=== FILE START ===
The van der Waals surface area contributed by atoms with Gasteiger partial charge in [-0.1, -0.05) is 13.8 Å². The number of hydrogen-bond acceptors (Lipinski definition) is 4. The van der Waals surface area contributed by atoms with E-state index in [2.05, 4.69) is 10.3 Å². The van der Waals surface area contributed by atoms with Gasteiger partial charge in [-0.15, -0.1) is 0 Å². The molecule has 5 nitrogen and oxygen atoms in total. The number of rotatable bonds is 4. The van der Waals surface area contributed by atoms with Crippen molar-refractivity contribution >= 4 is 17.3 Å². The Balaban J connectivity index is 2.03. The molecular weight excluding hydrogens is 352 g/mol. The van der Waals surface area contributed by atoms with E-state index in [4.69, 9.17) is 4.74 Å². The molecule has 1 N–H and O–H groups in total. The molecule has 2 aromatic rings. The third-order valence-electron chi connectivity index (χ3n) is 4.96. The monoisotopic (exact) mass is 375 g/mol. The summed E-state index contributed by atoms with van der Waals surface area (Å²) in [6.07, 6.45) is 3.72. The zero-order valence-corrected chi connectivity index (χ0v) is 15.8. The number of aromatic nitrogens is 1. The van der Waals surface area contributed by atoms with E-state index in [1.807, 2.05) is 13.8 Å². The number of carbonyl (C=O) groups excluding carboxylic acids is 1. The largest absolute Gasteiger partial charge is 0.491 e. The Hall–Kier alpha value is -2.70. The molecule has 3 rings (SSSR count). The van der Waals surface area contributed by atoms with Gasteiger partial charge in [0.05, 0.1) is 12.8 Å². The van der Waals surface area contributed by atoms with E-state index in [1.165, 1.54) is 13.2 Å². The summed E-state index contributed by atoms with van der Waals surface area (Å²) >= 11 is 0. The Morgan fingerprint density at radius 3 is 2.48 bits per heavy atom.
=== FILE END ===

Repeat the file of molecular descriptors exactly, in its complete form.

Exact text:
The van der Waals surface area contributed by atoms with Gasteiger partial charge in [-0.1, -0.05) is 13.8 Å². The number of hydrogen-bond acceptors (Lipinski definition) is 4. The van der Waals surface area contributed by atoms with E-state index in [2.05, 4.69) is 10.3 Å². The van der Waals surface area contributed by atoms with Gasteiger partial charge in [-0.15, -0.1) is 0 Å². The molecule has 5 nitrogen and oxygen atoms in total. The number of rotatable bonds is 4. The van der Waals surface area contributed by atoms with Crippen molar-refractivity contribution >= 4 is 17.3 Å². The Balaban J connectivity index is 2.03. The molecular weight excluding hydrogens is 352 g/mol. The van der Waals surface area contributed by atoms with E-state index in [4.69, 9.17) is 4.74 Å². The molecule has 1 N–H and O–H groups in total. The molecule has 2 aromatic rings. The third-order valence-electron chi connectivity index (χ3n) is 4.96. The monoisotopic (exact) mass is 375 g/mol. The summed E-state index contributed by atoms with van der Waals surface area (Å²) in [6.07, 6.45) is 3.72. The zero-order valence-corrected chi connectivity index (χ0v) is 15.8. The number of aromatic nitrogens is 1. The van der Waals surface area contributed by atoms with E-state index in [1.807, 2.05) is 13.8 Å². The number of carbonyl (C=O) groups excluding carboxylic acids is 1. The largest absolute Gasteiger partial charge is 0.491 e. The Hall–Kier alpha value is -2.70. The molecule has 3 rings (SSSR count). The van der Waals surface area contributed by atoms with Gasteiger partial charge in [0.05, 0.1) is 12.8 Å². The van der Waals surface area contributed by atoms with E-state index in [1.165, 1.54) is 13.2 Å². The summed E-state index contributed by atoms with van der Waals surface area (Å²) >= 11 is 0. The Morgan fingerprint density at radius 3 is 2.48 bits per heavy atom.